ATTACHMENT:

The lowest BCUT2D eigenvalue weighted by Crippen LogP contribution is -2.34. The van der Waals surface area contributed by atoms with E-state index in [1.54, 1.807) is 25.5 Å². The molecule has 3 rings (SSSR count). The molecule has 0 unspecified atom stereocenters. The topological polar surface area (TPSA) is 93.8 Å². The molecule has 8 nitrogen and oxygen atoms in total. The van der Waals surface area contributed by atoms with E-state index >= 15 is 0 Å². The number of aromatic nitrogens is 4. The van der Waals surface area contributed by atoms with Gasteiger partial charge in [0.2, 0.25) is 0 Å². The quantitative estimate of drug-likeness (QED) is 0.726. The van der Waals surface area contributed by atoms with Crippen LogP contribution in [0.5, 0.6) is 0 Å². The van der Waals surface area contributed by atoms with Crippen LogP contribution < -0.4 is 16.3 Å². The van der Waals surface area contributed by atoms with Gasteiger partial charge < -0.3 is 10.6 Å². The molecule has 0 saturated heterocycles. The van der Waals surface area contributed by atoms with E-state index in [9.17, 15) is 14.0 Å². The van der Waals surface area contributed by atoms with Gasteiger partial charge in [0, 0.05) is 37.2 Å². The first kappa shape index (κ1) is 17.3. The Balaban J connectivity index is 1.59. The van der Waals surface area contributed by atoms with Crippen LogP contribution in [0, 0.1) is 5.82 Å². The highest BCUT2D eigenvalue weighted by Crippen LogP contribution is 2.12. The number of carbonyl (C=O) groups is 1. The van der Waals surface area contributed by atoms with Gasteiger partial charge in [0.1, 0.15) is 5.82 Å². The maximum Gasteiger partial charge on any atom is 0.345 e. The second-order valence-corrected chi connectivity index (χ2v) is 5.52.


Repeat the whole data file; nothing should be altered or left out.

The lowest BCUT2D eigenvalue weighted by Crippen LogP contribution is -2.34. The van der Waals surface area contributed by atoms with E-state index in [1.54, 1.807) is 25.5 Å². The molecule has 3 rings (SSSR count). The molecule has 0 unspecified atom stereocenters. The topological polar surface area (TPSA) is 93.8 Å². The molecule has 8 nitrogen and oxygen atoms in total. The van der Waals surface area contributed by atoms with E-state index >= 15 is 0 Å². The number of aromatic nitrogens is 4. The van der Waals surface area contributed by atoms with Gasteiger partial charge in [0.2, 0.25) is 0 Å². The quantitative estimate of drug-likeness (QED) is 0.726. The van der Waals surface area contributed by atoms with Crippen LogP contribution in [0.5, 0.6) is 0 Å². The van der Waals surface area contributed by atoms with Crippen LogP contribution < -0.4 is 16.3 Å². The van der Waals surface area contributed by atoms with Gasteiger partial charge < -0.3 is 10.6 Å². The molecule has 0 saturated heterocycles. The van der Waals surface area contributed by atoms with E-state index in [9.17, 15) is 14.0 Å². The van der Waals surface area contributed by atoms with Gasteiger partial charge in [0, 0.05) is 37.2 Å². The first kappa shape index (κ1) is 17.3. The Balaban J connectivity index is 1.59. The van der Waals surface area contributed by atoms with Crippen LogP contribution in [0, 0.1) is 5.82 Å². The highest BCUT2D eigenvalue weighted by Crippen LogP contribution is 2.12. The number of carbonyl (C=O) groups is 1. The van der Waals surface area contributed by atoms with Gasteiger partial charge in [0.1, 0.15) is 5.82 Å². The maximum Gasteiger partial charge on any atom is 0.345 e. The second-order valence-corrected chi connectivity index (χ2v) is 5.52.